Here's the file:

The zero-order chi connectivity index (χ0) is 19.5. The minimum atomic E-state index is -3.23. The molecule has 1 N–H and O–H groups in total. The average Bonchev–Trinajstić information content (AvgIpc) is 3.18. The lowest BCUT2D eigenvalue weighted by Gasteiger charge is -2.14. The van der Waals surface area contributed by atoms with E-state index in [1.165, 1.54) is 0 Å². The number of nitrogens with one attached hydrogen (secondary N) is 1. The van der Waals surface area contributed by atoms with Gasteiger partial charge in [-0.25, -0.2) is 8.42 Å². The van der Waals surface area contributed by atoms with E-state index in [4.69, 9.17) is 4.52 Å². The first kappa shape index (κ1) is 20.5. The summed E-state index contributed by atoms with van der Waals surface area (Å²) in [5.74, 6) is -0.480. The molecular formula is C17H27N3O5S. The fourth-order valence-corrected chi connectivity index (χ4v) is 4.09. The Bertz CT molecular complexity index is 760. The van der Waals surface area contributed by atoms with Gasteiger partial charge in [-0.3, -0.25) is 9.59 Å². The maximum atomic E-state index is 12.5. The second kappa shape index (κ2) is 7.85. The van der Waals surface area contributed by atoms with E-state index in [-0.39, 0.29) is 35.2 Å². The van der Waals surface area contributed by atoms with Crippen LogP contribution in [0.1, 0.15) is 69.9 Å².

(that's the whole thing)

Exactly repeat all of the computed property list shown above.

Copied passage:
The zero-order chi connectivity index (χ0) is 19.5. The minimum atomic E-state index is -3.23. The molecule has 1 N–H and O–H groups in total. The average Bonchev–Trinajstić information content (AvgIpc) is 3.18. The lowest BCUT2D eigenvalue weighted by Gasteiger charge is -2.14. The van der Waals surface area contributed by atoms with E-state index in [1.165, 1.54) is 0 Å². The number of nitrogens with one attached hydrogen (secondary N) is 1. The van der Waals surface area contributed by atoms with Gasteiger partial charge in [-0.25, -0.2) is 8.42 Å². The van der Waals surface area contributed by atoms with E-state index in [4.69, 9.17) is 4.52 Å². The first kappa shape index (κ1) is 20.5. The summed E-state index contributed by atoms with van der Waals surface area (Å²) in [5.74, 6) is -0.480. The molecular formula is C17H27N3O5S. The fourth-order valence-corrected chi connectivity index (χ4v) is 4.09. The Bertz CT molecular complexity index is 760. The van der Waals surface area contributed by atoms with Gasteiger partial charge in [-0.3, -0.25) is 9.59 Å². The maximum atomic E-state index is 12.5. The second kappa shape index (κ2) is 7.85. The van der Waals surface area contributed by atoms with E-state index in [-0.39, 0.29) is 35.2 Å². The van der Waals surface area contributed by atoms with Crippen LogP contribution in [0.1, 0.15) is 69.9 Å².